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Spec Sheet: Canon plays it safe with the G16 point-and-shoot

Spec Sheet: Canon plays it safe with the G16 point-and-shoot

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canon g16
canon g16

A lot of products come out each week — we don't highlight all of them, but all of them make it into The Verge Database. In Spec Sheet, a weekly series, we survey the latest product entries to keep track of the state of the art.

Canon has long targeted enthusiast photographers with its PowerShot G series of cameras, which offer plenty of controls and flexible zoom ranges. But the surrounding competition has become more and more compelling each year as they put bigger sensors into smaller packages. Now Canon is back with the PowerShot G16, which largely sticks with the series' proven formula — it’s $549.99, is slightly smaller and lighter than its predecessor, and also includes Wi-Fi this time around. But with its high price, that may not be enough to convince photographers it’s the right way to go.

More controls than you could hope for

One of the G series’ biggest advantages has been its attention to manual controls. This year’s model is no different — it has a front control dial, dedicated dials for scene selection and exposure compensation, and a slew of buttons on the back for adjusting ISO, focus, and more. They're almost certain to be welcome by the type of photographers that Canon is aiming the G16 at — those looking for creative options in a small, self-contained package — but they're not all that much different from what you'd find on similarly priced and sized cameras from Fuji, such as the X20, or Nikon, such as the Coolpix P7700.

But while the X20 and P7700 may be among the most similar competitors, they aren't the reason that Canon has to worry. Priced just slightly above it is now Sony’s much-loved RX100, which has a body size closer to that of a traditional compact camera and a sensor size that makes the others pale in comparison. Canon would probably prefer to take on the RX100 with its higher-end G1 X, but it's a considerably more expensive and bulky camera, making the G16 a much closer option.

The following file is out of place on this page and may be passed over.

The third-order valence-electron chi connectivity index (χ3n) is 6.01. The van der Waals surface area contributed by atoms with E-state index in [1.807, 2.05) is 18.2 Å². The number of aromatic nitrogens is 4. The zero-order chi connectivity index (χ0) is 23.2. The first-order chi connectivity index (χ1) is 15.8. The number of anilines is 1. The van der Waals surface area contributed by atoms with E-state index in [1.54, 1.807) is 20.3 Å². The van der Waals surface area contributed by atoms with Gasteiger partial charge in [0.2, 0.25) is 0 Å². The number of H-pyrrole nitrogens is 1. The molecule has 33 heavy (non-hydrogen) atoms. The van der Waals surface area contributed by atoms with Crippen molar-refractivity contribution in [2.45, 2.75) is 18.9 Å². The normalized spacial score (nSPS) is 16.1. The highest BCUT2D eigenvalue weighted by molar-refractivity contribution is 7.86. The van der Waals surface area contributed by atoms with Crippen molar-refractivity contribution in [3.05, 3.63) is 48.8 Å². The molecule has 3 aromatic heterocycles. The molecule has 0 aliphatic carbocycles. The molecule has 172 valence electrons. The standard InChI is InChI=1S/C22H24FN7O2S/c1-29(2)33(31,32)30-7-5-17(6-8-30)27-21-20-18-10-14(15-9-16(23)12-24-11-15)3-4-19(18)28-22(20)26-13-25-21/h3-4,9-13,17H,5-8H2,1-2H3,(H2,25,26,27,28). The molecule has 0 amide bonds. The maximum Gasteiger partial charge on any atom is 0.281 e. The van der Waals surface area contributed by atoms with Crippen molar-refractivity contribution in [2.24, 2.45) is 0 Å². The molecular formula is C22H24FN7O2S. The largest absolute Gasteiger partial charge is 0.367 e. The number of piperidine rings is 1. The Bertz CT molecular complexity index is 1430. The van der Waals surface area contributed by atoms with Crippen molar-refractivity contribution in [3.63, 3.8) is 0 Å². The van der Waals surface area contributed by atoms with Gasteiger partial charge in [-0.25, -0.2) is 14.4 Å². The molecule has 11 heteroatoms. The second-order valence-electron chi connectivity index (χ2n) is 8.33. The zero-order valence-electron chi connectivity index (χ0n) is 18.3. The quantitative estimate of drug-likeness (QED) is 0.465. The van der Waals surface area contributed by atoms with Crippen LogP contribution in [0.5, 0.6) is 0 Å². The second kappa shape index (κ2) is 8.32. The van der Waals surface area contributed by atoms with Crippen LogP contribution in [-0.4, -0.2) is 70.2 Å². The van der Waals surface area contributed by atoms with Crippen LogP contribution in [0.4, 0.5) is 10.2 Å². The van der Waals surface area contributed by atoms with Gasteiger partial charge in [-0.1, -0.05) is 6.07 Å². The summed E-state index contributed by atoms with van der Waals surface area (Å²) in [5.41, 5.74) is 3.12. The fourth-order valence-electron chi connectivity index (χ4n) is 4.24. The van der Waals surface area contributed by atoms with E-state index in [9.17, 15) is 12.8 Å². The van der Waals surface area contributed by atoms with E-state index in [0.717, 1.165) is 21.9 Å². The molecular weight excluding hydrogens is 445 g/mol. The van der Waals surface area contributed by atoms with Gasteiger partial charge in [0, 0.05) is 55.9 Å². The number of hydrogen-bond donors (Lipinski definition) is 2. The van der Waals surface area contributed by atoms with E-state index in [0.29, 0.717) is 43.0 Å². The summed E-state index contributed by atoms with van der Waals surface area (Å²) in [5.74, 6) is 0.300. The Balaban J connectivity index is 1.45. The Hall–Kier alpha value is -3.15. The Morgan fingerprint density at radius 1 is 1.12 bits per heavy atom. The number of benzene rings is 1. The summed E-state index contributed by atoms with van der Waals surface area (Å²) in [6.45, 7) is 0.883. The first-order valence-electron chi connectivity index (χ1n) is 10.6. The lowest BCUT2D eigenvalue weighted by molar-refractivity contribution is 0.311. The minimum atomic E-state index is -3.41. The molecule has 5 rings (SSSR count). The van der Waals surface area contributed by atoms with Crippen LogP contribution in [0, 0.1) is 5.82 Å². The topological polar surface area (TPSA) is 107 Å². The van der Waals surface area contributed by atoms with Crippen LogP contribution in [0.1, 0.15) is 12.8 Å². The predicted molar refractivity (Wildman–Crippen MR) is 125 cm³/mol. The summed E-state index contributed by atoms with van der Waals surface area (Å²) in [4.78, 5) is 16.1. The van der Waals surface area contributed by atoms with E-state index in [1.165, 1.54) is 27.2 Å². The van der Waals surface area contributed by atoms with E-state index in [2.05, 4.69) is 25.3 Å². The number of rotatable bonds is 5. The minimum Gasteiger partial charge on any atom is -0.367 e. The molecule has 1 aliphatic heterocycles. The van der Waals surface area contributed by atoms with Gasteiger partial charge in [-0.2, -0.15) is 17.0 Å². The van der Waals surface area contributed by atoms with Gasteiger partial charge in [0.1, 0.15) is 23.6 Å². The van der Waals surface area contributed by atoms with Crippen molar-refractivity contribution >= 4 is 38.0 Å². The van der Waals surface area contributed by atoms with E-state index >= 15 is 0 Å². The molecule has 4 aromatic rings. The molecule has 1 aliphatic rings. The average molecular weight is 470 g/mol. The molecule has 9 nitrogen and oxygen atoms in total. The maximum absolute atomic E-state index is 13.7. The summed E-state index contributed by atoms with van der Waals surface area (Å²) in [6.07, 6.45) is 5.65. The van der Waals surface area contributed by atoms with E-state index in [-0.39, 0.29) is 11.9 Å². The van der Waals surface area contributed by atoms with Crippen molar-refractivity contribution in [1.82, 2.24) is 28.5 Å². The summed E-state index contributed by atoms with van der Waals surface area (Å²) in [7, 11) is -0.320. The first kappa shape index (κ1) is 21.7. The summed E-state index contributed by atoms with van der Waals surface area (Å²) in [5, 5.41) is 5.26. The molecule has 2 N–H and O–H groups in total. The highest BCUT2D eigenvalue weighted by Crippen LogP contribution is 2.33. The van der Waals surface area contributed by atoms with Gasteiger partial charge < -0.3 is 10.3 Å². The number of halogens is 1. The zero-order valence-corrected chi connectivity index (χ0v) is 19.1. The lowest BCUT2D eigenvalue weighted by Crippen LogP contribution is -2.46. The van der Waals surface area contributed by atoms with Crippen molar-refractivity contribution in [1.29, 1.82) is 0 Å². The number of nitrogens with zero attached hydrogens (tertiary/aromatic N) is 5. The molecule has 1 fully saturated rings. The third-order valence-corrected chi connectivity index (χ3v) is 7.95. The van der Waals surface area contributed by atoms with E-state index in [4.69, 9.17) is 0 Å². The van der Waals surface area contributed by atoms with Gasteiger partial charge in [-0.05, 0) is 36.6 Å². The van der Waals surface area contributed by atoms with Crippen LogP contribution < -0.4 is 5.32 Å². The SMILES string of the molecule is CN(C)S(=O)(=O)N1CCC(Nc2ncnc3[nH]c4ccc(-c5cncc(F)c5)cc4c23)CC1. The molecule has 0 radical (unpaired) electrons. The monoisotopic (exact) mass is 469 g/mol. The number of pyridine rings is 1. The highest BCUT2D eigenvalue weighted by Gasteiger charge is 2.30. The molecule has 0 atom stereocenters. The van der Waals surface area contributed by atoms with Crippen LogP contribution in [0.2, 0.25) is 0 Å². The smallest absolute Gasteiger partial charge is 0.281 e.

PowerShot G16 photo sample from Canon

Though it can't match on sensor size, Canon tries to pick up the pace elsewhere: the G16 comes with Canon’s DIGIC 6 processing engine, which ought to combine with its High Speed Autofocus and fast lens for better low-light photos than on earlier G cameras. That lens hasn't changed for this iteration, but it still reaches f/1.8 at its widest, 28mm, and can stay as bright as f/2.8 even at its full telephoto reach of 140mm. That keeps the lens on Canon’s latest a little bit beyond the capabilities of the X20 and Coolpix P7700, which only hit f/2.0 at their widest. As far as zoom range goes though, the G16's telephoto distance falls right in between the two.

Tons of controls and a viewfinder certainly stand out

While the RX100 meets the G16 at f/1.8, it can only zoom out to 100mm and has to stop down to f/4.9 when it gets that narrow. The G16 also includes Wi-Fi, unlike Sony’s camera, as well as a direct optical viewfinder — direct viewfinders aren't always a perfect solution for photographers, but one could well be preferable to a digital screen when trying to stabilize a shot. The viewfinder's presence — alongside a wealth of physical controls — really helps to differentiate Canon's camera from Sony's, which is fairly sparse when it comes to buttons and dials. It's part of what's made the G series stand out in the past, and it continues to against its biggest competitors.

But for the most part, added conveniences and usability improvements don't matter quite as much as image quality. Canon’s sample images look good, but it'll be hard for the G16’s smaller sensor to match the continually strong performance seen in the RX100. It’s also a bigger and heavier camera, and it probably isn't something you can throw into your pocket like the RX100 is — at least not comfortably.

Beside its direct competition from Nikon and Fuji, Canon’s latest G series look like it'll be fairly competitive when it's released in October. But whether the form factor embodied by the G16, X20, and P7700 still makes sense today is another question. Below it are smartphones that are killing off traditional point-and-shoots, and not far above it are more powerful cameras like the RX100. Cameras like the G16 stand out for their robust control schemes, but that might not be what matters any more.

There were a few other additions to the database this week:

If you want to learn more about any of the products mentioned above, all of our information on them can be found through the database box located beneath the article. For more on cameras, laptops, and just about every product around, you can check out the full Verge Database right here.